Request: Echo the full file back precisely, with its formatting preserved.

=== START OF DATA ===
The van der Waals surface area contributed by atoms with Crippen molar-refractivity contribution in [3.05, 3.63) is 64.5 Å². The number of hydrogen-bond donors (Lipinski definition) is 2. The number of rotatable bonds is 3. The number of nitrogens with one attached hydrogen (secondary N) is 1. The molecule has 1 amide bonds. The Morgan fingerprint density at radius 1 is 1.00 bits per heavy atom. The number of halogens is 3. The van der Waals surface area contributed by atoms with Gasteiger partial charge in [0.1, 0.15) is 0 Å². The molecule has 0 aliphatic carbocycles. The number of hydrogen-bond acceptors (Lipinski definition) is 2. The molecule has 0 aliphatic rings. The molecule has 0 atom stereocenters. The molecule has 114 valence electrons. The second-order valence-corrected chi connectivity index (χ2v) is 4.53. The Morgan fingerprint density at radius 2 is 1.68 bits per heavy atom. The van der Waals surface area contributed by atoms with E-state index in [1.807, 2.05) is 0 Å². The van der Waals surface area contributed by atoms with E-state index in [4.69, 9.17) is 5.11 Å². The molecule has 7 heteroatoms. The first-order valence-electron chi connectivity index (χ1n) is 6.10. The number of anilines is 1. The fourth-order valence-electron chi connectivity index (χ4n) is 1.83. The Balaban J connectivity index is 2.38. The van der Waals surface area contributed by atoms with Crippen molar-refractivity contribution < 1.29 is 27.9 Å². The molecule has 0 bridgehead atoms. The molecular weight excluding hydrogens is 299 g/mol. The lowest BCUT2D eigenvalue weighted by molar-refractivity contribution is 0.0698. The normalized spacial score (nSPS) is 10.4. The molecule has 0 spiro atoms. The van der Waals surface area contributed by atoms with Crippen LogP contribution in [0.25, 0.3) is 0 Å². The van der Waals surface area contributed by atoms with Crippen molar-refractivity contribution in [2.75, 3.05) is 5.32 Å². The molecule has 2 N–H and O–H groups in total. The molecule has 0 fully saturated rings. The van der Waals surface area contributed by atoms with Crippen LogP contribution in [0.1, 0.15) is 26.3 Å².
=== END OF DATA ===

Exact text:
The van der Waals surface area contributed by atoms with Crippen molar-refractivity contribution in [3.05, 3.63) is 64.5 Å². The number of hydrogen-bond donors (Lipinski definition) is 2. The number of rotatable bonds is 3. The number of nitrogens with one attached hydrogen (secondary N) is 1. The molecule has 1 amide bonds. The Morgan fingerprint density at radius 1 is 1.00 bits per heavy atom. The number of halogens is 3. The van der Waals surface area contributed by atoms with Gasteiger partial charge in [0.1, 0.15) is 0 Å². The molecule has 0 aliphatic carbocycles. The number of hydrogen-bond acceptors (Lipinski definition) is 2. The molecule has 0 aliphatic rings. The molecule has 0 atom stereocenters. The molecule has 114 valence electrons. The second-order valence-corrected chi connectivity index (χ2v) is 4.53. The Morgan fingerprint density at radius 2 is 1.68 bits per heavy atom. The van der Waals surface area contributed by atoms with E-state index in [1.807, 2.05) is 0 Å². The van der Waals surface area contributed by atoms with E-state index in [4.69, 9.17) is 5.11 Å². The molecule has 7 heteroatoms. The first-order valence-electron chi connectivity index (χ1n) is 6.10. The number of anilines is 1. The fourth-order valence-electron chi connectivity index (χ4n) is 1.83. The Balaban J connectivity index is 2.38. The van der Waals surface area contributed by atoms with Crippen molar-refractivity contribution < 1.29 is 27.9 Å². The molecule has 0 bridgehead atoms. The molecular weight excluding hydrogens is 299 g/mol. The lowest BCUT2D eigenvalue weighted by molar-refractivity contribution is 0.0698. The normalized spacial score (nSPS) is 10.4. The molecule has 0 spiro atoms. The van der Waals surface area contributed by atoms with Crippen LogP contribution in [0.25, 0.3) is 0 Å². The van der Waals surface area contributed by atoms with Crippen molar-refractivity contribution in [2.75, 3.05) is 5.32 Å². The molecule has 2 N–H and O–H groups in total. The molecule has 0 fully saturated rings. The van der Waals surface area contributed by atoms with Crippen LogP contribution in [0.1, 0.15) is 26.3 Å².